Or young John's death under the tractor? Hugely upsetting at the time of course. But recall the impact this had on his parents. The father who found him there at the scene. The mother who succumbed to but overcame depression. A sister who has struggled with anorexia and control freakery since, perhaps at least in part to the trauma of losing her brother in such a traumatic way.

And so many months before the anniversary, I sat down with the Archers script team to discuss what we might do for our 60th year. It is such a significant milestone to have reached, we felt compelled to mark it with a storyline that would have impact. When I say impact what do I mean? We wanted an event. Not a cataclysmic one - no tram crashes - but one where the ramifications would be felt far and wide throughout Ambridge for the decade that followed. We felt that the event had to be deeply traumatic. And so we arrived at a death. But who? Again after much debate and thinking how each one would impact on Ambridge life. We arrived at Nigel.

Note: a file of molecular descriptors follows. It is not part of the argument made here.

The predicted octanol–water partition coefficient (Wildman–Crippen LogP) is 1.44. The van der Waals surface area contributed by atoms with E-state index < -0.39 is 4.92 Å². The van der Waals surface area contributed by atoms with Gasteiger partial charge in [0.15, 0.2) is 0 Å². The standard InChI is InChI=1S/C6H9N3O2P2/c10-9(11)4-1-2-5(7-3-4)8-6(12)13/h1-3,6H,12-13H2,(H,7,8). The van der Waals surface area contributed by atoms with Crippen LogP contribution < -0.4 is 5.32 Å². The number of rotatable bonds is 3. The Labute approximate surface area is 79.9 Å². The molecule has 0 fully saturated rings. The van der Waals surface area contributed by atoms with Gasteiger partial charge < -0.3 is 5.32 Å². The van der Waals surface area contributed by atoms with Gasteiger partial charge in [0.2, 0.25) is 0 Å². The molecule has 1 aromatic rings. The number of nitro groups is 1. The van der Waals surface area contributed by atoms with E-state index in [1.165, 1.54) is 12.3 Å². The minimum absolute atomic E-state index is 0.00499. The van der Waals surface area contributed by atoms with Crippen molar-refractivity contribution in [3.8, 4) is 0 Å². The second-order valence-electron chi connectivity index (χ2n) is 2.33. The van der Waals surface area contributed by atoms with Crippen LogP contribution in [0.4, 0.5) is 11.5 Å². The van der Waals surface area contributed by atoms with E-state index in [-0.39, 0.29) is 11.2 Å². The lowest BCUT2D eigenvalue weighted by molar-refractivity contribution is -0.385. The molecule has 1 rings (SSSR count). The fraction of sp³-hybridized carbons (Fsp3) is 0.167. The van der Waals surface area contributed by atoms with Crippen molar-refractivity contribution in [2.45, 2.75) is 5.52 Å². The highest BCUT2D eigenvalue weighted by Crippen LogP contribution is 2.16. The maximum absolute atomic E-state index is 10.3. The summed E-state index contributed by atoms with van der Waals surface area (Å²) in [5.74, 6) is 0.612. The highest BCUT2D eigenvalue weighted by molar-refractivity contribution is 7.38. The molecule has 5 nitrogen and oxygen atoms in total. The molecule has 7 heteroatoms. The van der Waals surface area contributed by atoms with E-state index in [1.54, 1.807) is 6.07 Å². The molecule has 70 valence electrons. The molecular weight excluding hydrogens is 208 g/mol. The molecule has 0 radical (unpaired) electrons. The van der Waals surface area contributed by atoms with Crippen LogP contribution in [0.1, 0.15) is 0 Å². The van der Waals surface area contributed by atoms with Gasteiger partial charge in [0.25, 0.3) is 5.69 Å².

Nigel - liked by all in Ambridge, loved by Lizzie and the twins - of course his death would be painful for them. But not just that. How will Lizzie cope running Lower Loxley. She's got a good business head on her shoulders but she's physically weak with a congenital heart defect. David, as we saw in the episode after the anniversary, is completely distraught and guilty that he didn't prevent it somehow. The scenes so movingly acted by Tim Bentinck lit up the message board again, with listeners saying how emotional they had found it. We heard how David rushed to Lizzie's aid at Lower Loxley, leaving Ruth to run the farm. Their marriage has hit rough patches in the past, could this pressure unpick a scab? Well the list goes on and on as to what may happen, and the Archers discussion forums will pulsate as ever as fans enjoy trying to second guess which way it will turn.

And I couldn't write this without paying tribute to Graham Seed, the actor whom I cast as Nigel in 1983; who left for a short period in 1986 but whom I thankfully managed to persuade to come back into the show and after working together for many years, directed in his last scene. A talented actor, Graham made Nigel his own with a subtle and spirited performance that will go down in soap opera history. And befittingly we have given Nigel a grand exit that listeners will talk about for years to come.